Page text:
Just look at third downs. Tennessee was 3-of-9 on them in the first half but was 6-of-10 in the second. That’s how you win games and that’s how you tire out opponents.

“Rotating running backs, linemen and receivers is going to keep fresh legs,” Lane said. “With this fast-paced offense, we’re going to keep wearing defenses down. With fresh legs on the field and a tired defense, it’s going to be [some] pretty great offensive drives that we can sustain.”

It also helps when you have a thoroughbred alongside Hunter at receiver. Junior-college transfer Cordarrelle Patterson more than made up for the loss of Da’Rick Rogers by having a true breakout game. He absolutely burned All-American corner David Amerson on a bump-and-go for his first touchdown -- a 41-yarder -- and shook/sprinted past the entire Wolfpack defense on a 67-yard touchdown run.

He finished the night with 165 total yards and two touchdowns on eight touches. Quite the opening night for someone Dooley didn’t think totally grasped the playbook.

“I’m not sure he ran the right route,” Dooley said. “That’s the beauty of Bray: He don’t care; he’s gonna let it fly. That pretty much summed it up. Run the wrong route, Bray rewards him, touchdown.”

But somehow he found a way, just like the rest of Dooley’s football team Friday. And when Patterson was shut down in the second half, the Vols tried to grind it out or Bray found other targets. There always seemed to be options.

The defense did its job by abusing the Wolfpack up front, with its revamped -- and much more intimidating -- image. As the Vols pressed, NC State quarterback Mike Glennon flinched and threw his way to three second-half interceptions.

It seemed like every other play, someone else -- starter or not -- was making a big play on defense for the Vols.

Tennessee wasn’t perfect but it was solid. Now, it’s time to build off Friday’s transformation.

“It’s one game,” Dooley said. “All that matters is we’re 1-0. We have to go clean up a ton of mistakes and go on to the next week and get focused on the next week. It really doesn’t mean anything other than we won the first game.”

A flurry of explosive offensive plays in the first half and a defense that intercepted North Carolina State quarterback Mike Glennon four times steered Tennessee to a season-opening 35-21 victory on Friday in the Chick-fil-A Kickoff Game at the Georgia Dome.

The Vols’ pass defense looked shaky early, but they regrouped and held the Wolfpack to just one touchdown in the second. Glennon was repeatedly harassed by Tennessee’s pressure, and Prentiss Waggner, Brian Randolph, Eric Gordon and Marsalis Teague all had interceptions for the Vols.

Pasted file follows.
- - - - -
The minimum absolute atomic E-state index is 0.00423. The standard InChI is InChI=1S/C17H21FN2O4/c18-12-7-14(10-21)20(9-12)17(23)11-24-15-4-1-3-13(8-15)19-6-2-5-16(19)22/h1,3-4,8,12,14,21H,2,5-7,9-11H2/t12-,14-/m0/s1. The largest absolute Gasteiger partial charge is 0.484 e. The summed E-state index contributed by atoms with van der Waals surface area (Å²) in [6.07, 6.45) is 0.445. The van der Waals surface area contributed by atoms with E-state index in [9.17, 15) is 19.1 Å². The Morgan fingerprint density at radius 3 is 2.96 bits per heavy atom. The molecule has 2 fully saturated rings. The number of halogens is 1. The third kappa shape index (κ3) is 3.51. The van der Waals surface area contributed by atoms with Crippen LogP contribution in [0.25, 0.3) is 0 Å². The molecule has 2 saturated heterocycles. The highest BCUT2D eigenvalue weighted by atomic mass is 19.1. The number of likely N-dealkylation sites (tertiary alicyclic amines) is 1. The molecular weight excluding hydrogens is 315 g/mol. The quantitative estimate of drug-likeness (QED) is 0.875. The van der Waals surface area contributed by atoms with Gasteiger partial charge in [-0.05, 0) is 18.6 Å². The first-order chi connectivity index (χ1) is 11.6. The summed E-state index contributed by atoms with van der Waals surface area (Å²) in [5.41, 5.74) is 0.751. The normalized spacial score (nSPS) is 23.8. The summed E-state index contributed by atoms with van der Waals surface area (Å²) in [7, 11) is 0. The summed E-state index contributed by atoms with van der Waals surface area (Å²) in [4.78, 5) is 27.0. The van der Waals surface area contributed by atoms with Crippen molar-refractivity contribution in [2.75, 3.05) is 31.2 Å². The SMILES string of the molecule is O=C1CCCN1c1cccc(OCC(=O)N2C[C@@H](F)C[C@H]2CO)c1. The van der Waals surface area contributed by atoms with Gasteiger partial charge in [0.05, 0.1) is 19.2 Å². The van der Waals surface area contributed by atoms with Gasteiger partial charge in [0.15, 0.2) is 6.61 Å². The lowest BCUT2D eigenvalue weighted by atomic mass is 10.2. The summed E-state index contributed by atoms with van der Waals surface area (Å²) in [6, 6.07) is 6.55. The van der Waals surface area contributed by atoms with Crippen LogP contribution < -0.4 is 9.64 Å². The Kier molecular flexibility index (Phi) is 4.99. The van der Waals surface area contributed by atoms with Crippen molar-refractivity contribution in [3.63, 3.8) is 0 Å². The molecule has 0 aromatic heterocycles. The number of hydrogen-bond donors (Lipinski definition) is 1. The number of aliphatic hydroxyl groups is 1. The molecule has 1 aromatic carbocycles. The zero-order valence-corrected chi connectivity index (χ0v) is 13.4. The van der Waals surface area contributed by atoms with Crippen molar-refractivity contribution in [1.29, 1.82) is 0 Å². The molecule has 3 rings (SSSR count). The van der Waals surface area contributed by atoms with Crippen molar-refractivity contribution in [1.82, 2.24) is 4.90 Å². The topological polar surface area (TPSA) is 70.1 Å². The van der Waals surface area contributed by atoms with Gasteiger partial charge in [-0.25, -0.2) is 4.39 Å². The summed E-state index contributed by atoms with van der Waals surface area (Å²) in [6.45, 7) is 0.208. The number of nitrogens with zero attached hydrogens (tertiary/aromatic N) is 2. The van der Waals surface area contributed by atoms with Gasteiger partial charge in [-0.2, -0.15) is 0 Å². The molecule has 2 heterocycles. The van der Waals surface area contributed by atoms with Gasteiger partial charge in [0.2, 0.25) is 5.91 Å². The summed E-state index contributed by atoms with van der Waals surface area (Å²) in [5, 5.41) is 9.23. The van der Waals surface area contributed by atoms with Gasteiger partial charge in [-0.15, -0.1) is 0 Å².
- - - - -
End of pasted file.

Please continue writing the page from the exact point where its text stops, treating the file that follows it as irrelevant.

Tennessee rolled up 528 yards of total offense and won the battle up front most of the night.

It was over when: Tennessee held North Carolina State on fourth-and-9 with a little more than five minutes to play. Glennon’s pass sailed incomplete. The Vols took over at the Wolfpack 39 and moved into position for Michael Palardy's 35-yard field goal to build a two-touchdown lead with fewer than two minutes to play.

Game ball goes to: Cordarrelle Patterson showed off in his debut for the Vols. The junior college newcomer caught a 41-yard touchdown pass and also ran for a 67-yard touchdown on a reverse where he made a wicked cut across the field and then out-ran everybody, including North Carolina State All-America cornerback David Amerson, to the end zone.

Stat of the game: The Vols just missed 200 yards rushing and averaged 5.1 yards per carry after finishing 116th nationally out of 120 teams in rushing offense last season.

Star watch: Amerson, who had 13 interceptions last season for the Wolfpack, had a forgettable outing. He was beaten twice on long touchdown passes by Patterson and Zach Rogers and also couldn’t catch Patterson on his long touchdown run.

What it means for Tennessee: The Vols absolutely had to have this game, especially with Florida coming to Knoxville in two weeks. Neyland Stadium is sure to be rocking for the Gators’ visit, and this appears to be a Tennessee team that could make some noise in the East race this season.

What it means for North Carolina State: The Wolfpack have to get better up front offensively, and Glennon needs to get over this one in a hurry. After a good start, he appeared to lose his poise after making some poor throws on interceptions. The Wolfpack were forced to throw it 48 times. They’ve got to find some better balance on offense.